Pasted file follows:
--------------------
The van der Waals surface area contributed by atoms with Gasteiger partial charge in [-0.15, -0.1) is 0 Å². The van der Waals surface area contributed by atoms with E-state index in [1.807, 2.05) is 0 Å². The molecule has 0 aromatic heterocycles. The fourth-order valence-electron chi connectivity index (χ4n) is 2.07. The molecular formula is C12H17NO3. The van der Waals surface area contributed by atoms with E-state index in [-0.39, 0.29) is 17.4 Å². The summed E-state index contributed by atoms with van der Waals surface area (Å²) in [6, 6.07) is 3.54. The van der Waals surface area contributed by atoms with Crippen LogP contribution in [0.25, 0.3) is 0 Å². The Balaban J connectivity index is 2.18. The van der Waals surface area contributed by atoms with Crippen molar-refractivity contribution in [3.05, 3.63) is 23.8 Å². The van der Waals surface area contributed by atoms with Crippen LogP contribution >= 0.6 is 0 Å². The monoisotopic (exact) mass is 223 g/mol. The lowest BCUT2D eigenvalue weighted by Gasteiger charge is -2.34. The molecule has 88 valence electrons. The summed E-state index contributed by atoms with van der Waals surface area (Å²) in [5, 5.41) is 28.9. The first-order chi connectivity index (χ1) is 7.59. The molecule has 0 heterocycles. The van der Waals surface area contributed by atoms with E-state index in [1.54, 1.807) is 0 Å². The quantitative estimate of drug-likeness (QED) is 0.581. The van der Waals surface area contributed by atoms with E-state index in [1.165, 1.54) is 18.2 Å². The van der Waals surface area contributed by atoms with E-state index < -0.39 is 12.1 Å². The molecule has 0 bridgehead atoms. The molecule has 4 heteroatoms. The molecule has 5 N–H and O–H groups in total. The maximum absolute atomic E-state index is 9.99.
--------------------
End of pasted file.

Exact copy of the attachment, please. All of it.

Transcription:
The van der Waals surface area contributed by atoms with Gasteiger partial charge in [-0.15, -0.1) is 0 Å². The van der Waals surface area contributed by atoms with E-state index in [1.807, 2.05) is 0 Å². The molecule has 0 aromatic heterocycles. The fourth-order valence-electron chi connectivity index (χ4n) is 2.07. The molecular formula is C12H17NO3. The van der Waals surface area contributed by atoms with E-state index in [-0.39, 0.29) is 17.4 Å². The summed E-state index contributed by atoms with van der Waals surface area (Å²) in [6, 6.07) is 3.54. The van der Waals surface area contributed by atoms with Crippen LogP contribution in [0.25, 0.3) is 0 Å². The Balaban J connectivity index is 2.18. The van der Waals surface area contributed by atoms with Crippen molar-refractivity contribution in [3.05, 3.63) is 23.8 Å². The van der Waals surface area contributed by atoms with Crippen LogP contribution >= 0.6 is 0 Å². The monoisotopic (exact) mass is 223 g/mol. The lowest BCUT2D eigenvalue weighted by Gasteiger charge is -2.34. The molecule has 88 valence electrons. The summed E-state index contributed by atoms with van der Waals surface area (Å²) in [5, 5.41) is 28.9. The first-order chi connectivity index (χ1) is 7.59. The molecule has 0 heterocycles. The van der Waals surface area contributed by atoms with E-state index in [1.54, 1.807) is 0 Å². The quantitative estimate of drug-likeness (QED) is 0.581. The van der Waals surface area contributed by atoms with E-state index in [1.165, 1.54) is 18.2 Å². The van der Waals surface area contributed by atoms with E-state index < -0.39 is 12.1 Å². The molecule has 0 bridgehead atoms. The molecule has 4 heteroatoms. The molecule has 5 N–H and O–H groups in total. The maximum absolute atomic E-state index is 9.99.